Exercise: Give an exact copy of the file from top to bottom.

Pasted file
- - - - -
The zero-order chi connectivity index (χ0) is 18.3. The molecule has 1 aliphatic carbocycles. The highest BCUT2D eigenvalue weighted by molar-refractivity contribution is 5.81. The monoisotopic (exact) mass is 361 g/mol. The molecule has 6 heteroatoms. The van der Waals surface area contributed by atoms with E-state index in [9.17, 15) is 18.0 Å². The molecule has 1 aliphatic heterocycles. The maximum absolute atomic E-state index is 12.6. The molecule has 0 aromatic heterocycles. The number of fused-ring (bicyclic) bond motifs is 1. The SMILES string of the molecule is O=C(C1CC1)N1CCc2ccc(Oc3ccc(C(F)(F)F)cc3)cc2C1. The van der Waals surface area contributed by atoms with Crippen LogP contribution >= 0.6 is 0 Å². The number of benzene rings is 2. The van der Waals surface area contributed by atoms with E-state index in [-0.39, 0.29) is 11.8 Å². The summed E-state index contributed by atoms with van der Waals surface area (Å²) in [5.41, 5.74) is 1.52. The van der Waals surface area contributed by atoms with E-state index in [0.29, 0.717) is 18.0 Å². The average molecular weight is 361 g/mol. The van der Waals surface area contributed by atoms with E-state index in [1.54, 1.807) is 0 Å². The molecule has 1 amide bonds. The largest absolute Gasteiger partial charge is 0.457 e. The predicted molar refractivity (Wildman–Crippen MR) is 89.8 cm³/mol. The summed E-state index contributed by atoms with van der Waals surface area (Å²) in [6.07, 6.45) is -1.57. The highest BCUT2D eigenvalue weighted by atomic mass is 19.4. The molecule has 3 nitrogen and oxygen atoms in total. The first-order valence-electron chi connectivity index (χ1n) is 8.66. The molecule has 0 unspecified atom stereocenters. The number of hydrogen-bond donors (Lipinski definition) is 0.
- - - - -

The zero-order chi connectivity index (χ0) is 18.3. The molecule has 1 aliphatic carbocycles. The highest BCUT2D eigenvalue weighted by molar-refractivity contribution is 5.81. The monoisotopic (exact) mass is 361 g/mol. The molecule has 6 heteroatoms. The van der Waals surface area contributed by atoms with E-state index in [9.17, 15) is 18.0 Å². The molecule has 1 aliphatic heterocycles. The maximum absolute atomic E-state index is 12.6. The molecule has 0 aromatic heterocycles. The number of fused-ring (bicyclic) bond motifs is 1. The SMILES string of the molecule is O=C(C1CC1)N1CCc2ccc(Oc3ccc(C(F)(F)F)cc3)cc2C1. The van der Waals surface area contributed by atoms with Crippen LogP contribution >= 0.6 is 0 Å². The number of benzene rings is 2. The van der Waals surface area contributed by atoms with E-state index in [-0.39, 0.29) is 11.8 Å². The summed E-state index contributed by atoms with van der Waals surface area (Å²) in [5.41, 5.74) is 1.52. The van der Waals surface area contributed by atoms with E-state index in [0.29, 0.717) is 18.0 Å². The average molecular weight is 361 g/mol. The van der Waals surface area contributed by atoms with E-state index in [1.54, 1.807) is 0 Å². The molecule has 1 amide bonds. The largest absolute Gasteiger partial charge is 0.457 e. The predicted molar refractivity (Wildman–Crippen MR) is 89.8 cm³/mol. The summed E-state index contributed by atoms with van der Waals surface area (Å²) in [6.07, 6.45) is -1.57. The highest BCUT2D eigenvalue weighted by atomic mass is 19.4. The molecule has 3 nitrogen and oxygen atoms in total. The first-order valence-electron chi connectivity index (χ1n) is 8.66. The molecule has 0 unspecified atom stereocenters. The number of hydrogen-bond donors (Lipinski definition) is 0.